How to order eyeglasses online
There are practical websites of eyeglass frames where you can order new glasses. Here's how to get the best for your money:
• First things first: Don't guess and be skeptical.
• Visit an optician, and get your eye health thoroughly checked out.
• Ask for your prescription and have them make note of your Pupillary Distance or PD. This is the distance from the center of one pupil to the next, and it's important for the technician creating your glasses.
• Start shopping after your exam. Designer frames are abundant, and, if you have insurance, there's no reason to pass up on your benefits for something cheap online (which aren't covered by insurance, but usually are covered under flexible spending plans). Besides, trying on a variety of glasses is the best way to figure out your style. And a professional opinion might be just what the doctor ordered.
• Make note of the glasses that fit you best based on the dimensions, not just style. Glasses are like custom clothing for your face; size matters. Look inside the temple, and you'll see a series of numbers that look like 50-19-140. These measurements are in millimeters and correspond to the eye (width of one lens); bridge (distance between the two lenses); and temple (from lens to tip that fits behind ear). You should also ask about the vertical height if there's a frame that you consistently gravitate toward. If you own a pair, check out those dimensions, but ask yourself is the width too small, or large, does the nose pinch, etc. Do they fit well or do you tolerate them?
• Online, you'll have a huge selection, so start by narrowing your choices before you look. Most sites will let you select by width. Start there, but don't guess or go by the photos. Check the dimensions. Then, double check before buying.
• If your prescription is simple, you'll find the best deals, but if you want thinner glasses or specialty lenses or tint, the cost goes up and up, so before you buy make sure you know all the add-ons.
• If you can request the glasses for a free try-on before you buy, do it. Don't just assume the online, virtual try-on tools are accurate. Some are better than others, but they typically aren't so good.
• Find out the return policy.
• If you need the glasses adjusted after your purchase, don't despair. Technicians at your opticians office might help if you ask them nicely. The same goes for if you have a membership to a discount chain store that has an optical department.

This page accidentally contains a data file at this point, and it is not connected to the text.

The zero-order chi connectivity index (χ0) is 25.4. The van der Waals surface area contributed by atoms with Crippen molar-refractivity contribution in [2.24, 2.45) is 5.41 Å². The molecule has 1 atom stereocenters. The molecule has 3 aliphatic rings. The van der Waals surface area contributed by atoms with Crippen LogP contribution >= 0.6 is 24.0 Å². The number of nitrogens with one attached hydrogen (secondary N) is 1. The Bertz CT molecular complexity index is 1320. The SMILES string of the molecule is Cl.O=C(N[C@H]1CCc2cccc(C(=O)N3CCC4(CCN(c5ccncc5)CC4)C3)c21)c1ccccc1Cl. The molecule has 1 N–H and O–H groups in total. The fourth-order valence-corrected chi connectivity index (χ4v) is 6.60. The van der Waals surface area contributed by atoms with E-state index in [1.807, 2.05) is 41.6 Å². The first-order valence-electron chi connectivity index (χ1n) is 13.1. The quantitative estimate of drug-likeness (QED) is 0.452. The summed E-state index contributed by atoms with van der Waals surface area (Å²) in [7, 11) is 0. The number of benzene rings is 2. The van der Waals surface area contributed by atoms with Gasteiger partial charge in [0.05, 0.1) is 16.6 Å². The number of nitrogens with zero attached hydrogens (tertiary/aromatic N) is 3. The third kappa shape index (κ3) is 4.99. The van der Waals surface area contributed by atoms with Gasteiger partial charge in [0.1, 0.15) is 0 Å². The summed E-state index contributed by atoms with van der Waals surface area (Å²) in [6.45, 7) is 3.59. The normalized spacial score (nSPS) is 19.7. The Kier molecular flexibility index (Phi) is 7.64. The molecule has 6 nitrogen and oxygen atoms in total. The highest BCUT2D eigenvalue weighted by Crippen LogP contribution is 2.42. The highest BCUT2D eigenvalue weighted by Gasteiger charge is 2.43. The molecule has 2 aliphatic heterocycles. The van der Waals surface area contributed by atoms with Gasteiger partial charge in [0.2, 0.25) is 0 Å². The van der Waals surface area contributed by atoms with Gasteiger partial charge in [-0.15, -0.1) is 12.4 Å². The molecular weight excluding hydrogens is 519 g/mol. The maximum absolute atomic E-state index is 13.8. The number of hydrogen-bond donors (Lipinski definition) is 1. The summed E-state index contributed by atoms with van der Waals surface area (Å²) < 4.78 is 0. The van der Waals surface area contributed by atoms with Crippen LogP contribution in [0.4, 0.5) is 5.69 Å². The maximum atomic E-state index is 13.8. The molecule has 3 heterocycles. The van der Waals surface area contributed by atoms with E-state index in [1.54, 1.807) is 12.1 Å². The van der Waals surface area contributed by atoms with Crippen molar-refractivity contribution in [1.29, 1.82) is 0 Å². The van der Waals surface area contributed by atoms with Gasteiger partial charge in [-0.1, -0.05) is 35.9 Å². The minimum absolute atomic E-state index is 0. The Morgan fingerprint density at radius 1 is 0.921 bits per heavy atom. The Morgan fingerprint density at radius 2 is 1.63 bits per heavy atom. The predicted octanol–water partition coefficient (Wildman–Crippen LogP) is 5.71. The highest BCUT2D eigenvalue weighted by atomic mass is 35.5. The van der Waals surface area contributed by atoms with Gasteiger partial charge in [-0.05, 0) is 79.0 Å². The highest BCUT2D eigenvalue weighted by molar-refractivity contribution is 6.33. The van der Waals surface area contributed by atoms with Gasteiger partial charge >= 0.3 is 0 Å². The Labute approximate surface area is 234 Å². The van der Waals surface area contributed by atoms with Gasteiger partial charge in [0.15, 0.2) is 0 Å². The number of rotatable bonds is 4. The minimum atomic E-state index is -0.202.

Show commenting policy
TribLive commenting policy
You are solely responsible for your comments and by using TribLive.com you agree to our Terms of Service.
We moderate comments. Our goal is to provide substantive commentary for a general readership. By screening submissions, we provide a space where readers can share intelligent and informed commentary that enhances the quality of our news and information.
While most comments will be posted if they are on-topic and not abusive, moderating decisions are subjective. We will make them as carefully and consistently as we can. Because of the volume of reader comments, we cannot review individual moderation decisions with readers.
We value thoughtful comments representing a range of views that make their point quickly and politely. We make an effort to protect discussions from repeated comments either by the same reader or different readers.
We follow the same standards for taste as the daily newspaper. A few things we won't tolerate: personal attacks, obscenity, vulgarity, profanity (including expletives and letters followed by dashes), commercial promotion, impersonations, incoherence, proselytizing and SHOUTING. Don't include URLs to Web sites.
We do not edit comments. They are either approved or deleted. We reserve the right to edit a comment that is quoted or excerpted in an article. In this case, we may fix spelling and punctuation.
We welcome strong opinions and criticism of our work, but we don't want comments to become bogged down with discussions of our policies and we will moderate accordingly.
We appreciate it when readers and people quoted in articles or blog posts point out errors of fact or emphasis and will investigate all assertions. But these suggestions should be sent via e-mail. To avoid distracting other readers, we won't publish comments that suggest a correction. Instead, corrections will be made in a blog post or in an article.
- Holidays are perfect for a fresh take on wearing sequins
- TLC Makeup guru says women need to be more positive about way they look
- Lawrenceville boutique owners hope it’s lucky Number Fourteen